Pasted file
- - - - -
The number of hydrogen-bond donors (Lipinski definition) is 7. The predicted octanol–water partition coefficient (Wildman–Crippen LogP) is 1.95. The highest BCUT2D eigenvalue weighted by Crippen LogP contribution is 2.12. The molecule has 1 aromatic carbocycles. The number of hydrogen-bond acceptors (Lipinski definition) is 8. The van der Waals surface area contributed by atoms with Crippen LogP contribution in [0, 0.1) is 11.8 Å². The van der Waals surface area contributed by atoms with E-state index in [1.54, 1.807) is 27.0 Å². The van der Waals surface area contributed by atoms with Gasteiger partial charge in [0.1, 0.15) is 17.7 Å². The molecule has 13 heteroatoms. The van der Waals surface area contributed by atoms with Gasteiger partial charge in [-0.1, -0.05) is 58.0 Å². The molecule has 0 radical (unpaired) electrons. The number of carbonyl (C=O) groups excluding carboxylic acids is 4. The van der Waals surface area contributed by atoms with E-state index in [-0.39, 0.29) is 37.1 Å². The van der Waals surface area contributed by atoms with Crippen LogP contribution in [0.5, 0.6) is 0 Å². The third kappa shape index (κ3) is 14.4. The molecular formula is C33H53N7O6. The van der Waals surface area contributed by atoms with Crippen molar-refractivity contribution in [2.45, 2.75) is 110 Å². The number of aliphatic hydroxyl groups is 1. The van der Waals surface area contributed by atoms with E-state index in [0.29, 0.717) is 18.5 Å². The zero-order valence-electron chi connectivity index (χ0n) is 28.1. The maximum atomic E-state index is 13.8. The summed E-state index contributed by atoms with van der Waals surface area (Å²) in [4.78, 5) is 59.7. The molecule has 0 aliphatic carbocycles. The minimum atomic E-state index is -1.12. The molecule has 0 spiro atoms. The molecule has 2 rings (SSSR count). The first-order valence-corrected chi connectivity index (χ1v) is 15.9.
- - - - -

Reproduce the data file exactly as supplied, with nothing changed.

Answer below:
The number of hydrogen-bond donors (Lipinski definition) is 7. The predicted octanol–water partition coefficient (Wildman–Crippen LogP) is 1.95. The highest BCUT2D eigenvalue weighted by Crippen LogP contribution is 2.12. The molecule has 1 aromatic carbocycles. The number of hydrogen-bond acceptors (Lipinski definition) is 8. The van der Waals surface area contributed by atoms with Crippen LogP contribution in [0, 0.1) is 11.8 Å². The van der Waals surface area contributed by atoms with E-state index in [1.54, 1.807) is 27.0 Å². The van der Waals surface area contributed by atoms with Gasteiger partial charge in [0.1, 0.15) is 17.7 Å². The molecule has 13 heteroatoms. The van der Waals surface area contributed by atoms with Gasteiger partial charge in [-0.1, -0.05) is 58.0 Å². The molecule has 0 radical (unpaired) electrons. The number of carbonyl (C=O) groups excluding carboxylic acids is 4. The van der Waals surface area contributed by atoms with E-state index in [-0.39, 0.29) is 37.1 Å². The van der Waals surface area contributed by atoms with Crippen LogP contribution in [0.5, 0.6) is 0 Å². The third kappa shape index (κ3) is 14.4. The molecular formula is C33H53N7O6. The van der Waals surface area contributed by atoms with Crippen molar-refractivity contribution in [2.45, 2.75) is 110 Å². The number of aliphatic hydroxyl groups is 1. The van der Waals surface area contributed by atoms with E-state index in [0.29, 0.717) is 18.5 Å². The zero-order valence-electron chi connectivity index (χ0n) is 28.1. The maximum atomic E-state index is 13.8. The summed E-state index contributed by atoms with van der Waals surface area (Å²) in [4.78, 5) is 59.7. The molecule has 0 aliphatic carbocycles. The minimum atomic E-state index is -1.12. The molecule has 0 spiro atoms. The molecule has 2 rings (SSSR count). The first-order valence-corrected chi connectivity index (χ1v) is 15.9.